I bought a nice busk from there too.  It is a 2-part metal busk. Busks are used to close the corset front and have a little metal knob which slots into the metal loop. They are pretty strong and help to support the front of the corset. Busks are a bit tricky to insert the first time but I will walk through that in a later post.


I am choosing to make this corset up as a double layer using an outer silk dupion flat-lined to some cotton herringbone corset coutil as a strength layer. I will also line it with a floating lining in a nice quilting cotton.  Cotton is great as a lining as it is hard-wearing and can cope with wicking moisture and being worn next to the skin, plus all those amazing colours and prints. It is a bit of a signature of mine.

So anyway, this is more than enough for a first post. I do hope that you will follow me sewing this up as I think that the pattern looks great. I really hope that I can do it justice. If you would like to sew this too then the pattern can be purchased from Sew Curvy.

Disclaimer: Just as a last comment, I bought this pattern with my own money. I don't know Julia Bremble from Eve and I have absolutely no affiliation to anything or will get any gain from this except for the joy of making myself a lovely corset and of possibly using up some of my huge stash before it swamps the house (again). 

So does anyone fancy making a corset with me? Doesn't have to be the same pattern, or indeed any pattern? Got a favourite or would you like to link to a corset that you have made? Looking forward to hearing from you!

Have a great week.

Thursday, 9 June 2016

Book Review: "The Great British Sewing Bee: From Stitch to Style".

You would have to be living underneath a rock to not know that the new series of TGBSB is back on the telly (or BBC iPlayer if you are like me). And as with every popular BBC series there is also an accompanying book - "From Stitch to Style".

This book follows the same format as the last, a hardback book supplemented with a separate cardboard pack containing all the pattern sheets.
After comparing the contents there is a little repetition - basic sewing kit, how to use the patterns and some fitting advice. Considering that this book would probably be used as a stand-alone then this is not really an issue.

Apart from the intro, the book is divided up into three chapters:

Chapter One: Foundation - which covers some core sewing skills (simple seams and seam finishes, interfacings, elastic casings, exposed and surface mounted zips, appliqué, sewing with sticky/slippery fabrics and fabric ties and Rouleau loops)  and includes patterns for the "Bias Cut Top" featured on Episode One of the new series, and A-line child's skirt, a pretty natty jumpsuit (as modelled by a very lovely older model), the babygrow featured on the show, a child's cape and a unisex kimono.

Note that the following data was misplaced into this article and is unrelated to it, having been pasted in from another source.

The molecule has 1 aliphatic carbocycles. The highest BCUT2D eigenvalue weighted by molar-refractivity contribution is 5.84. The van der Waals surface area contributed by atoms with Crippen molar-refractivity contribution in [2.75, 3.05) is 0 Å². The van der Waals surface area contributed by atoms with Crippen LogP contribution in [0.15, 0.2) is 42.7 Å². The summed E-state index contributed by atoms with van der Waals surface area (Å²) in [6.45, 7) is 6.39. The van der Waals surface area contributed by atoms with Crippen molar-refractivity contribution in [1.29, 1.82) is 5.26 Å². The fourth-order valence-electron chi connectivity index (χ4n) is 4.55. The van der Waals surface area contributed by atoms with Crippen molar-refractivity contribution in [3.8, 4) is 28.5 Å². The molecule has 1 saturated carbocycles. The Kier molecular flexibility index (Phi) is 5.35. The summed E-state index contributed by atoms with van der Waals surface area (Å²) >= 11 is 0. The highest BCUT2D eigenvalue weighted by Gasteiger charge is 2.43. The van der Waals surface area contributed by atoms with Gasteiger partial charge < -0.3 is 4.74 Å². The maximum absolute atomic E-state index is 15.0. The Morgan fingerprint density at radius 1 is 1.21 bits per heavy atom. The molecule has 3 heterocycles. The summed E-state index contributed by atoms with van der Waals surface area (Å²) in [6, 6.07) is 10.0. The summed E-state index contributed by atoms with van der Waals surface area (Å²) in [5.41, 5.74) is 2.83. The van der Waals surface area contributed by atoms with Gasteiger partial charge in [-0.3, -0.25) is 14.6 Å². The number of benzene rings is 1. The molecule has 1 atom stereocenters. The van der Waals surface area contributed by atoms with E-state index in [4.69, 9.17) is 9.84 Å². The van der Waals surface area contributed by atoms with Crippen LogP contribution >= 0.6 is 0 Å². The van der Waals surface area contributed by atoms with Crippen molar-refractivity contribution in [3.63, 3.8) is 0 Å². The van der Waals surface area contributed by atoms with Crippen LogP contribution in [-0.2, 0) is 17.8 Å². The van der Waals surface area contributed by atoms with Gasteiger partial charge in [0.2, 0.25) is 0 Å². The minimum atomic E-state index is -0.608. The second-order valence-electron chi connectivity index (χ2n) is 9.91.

Chapter Two: Inspiration - Which has a load of patterns and their corresponding hacks and some additional core skills (invisible zips, blind hemming, pleats, lapped zips, bias binding, lining and darts)

Chapter Three: Exploration - Which has even more patterns, including the soft-cup bra pattern and a very nice "Drape, Drape" -style asymmetric jersey top, related hacks and more core skills (snap fasteners, sewing with stretch fabrics, sewing with lace, pin tucking and buttonholes).

The sizing is quite inclusive and goes from a size 8 to a size 20, which is about a 45 1/2-inch bust so lots of FBA-action for me! It's even got a page of style advice broken down into rectangles, pears, inverted triangles, apples and hourglasses.  Don't know if I agree with all that nonsense as I think you should be able to wear what the hell you want but it is there if you fancy a look-see.

There are a few children's patterns, a couple for men (shirt, cycle top), with the majority for women including some lingerie.

To round up, this book is really well worth the purchase price. I paid a tenner for it in our local big supermarket chain but it is available on Amazon for the cost of a Big 4 sewing pattern (unless you are in the US of course. Damn those 99 cent sales!).  You get a whole wheen of patterns, some good ideas to hack them and some simple and well-illustrated sewing techniques and advice. I was so underwhelmed by the first two books in this series but am so happy to have bought this and the last book,  "Fashion with Fabric". Between the two of them you have some great patterns and enough info to hold your hand.

In other news, Sprogzilla and I have been out and about taking advantage of the lovely weather and the festival that is on in the West End of Glasgow at the moment. I love this pic of my wee chicken, she is rocking her mermaid hair.
Hope that you are all having lovely weeks and enjoying life wherever you are!

DISCLAIMER: Just for the sake of transparency I bought this book using my own hard-earned. All comments are most definitely personal ramblings of my stitch-crazed mind.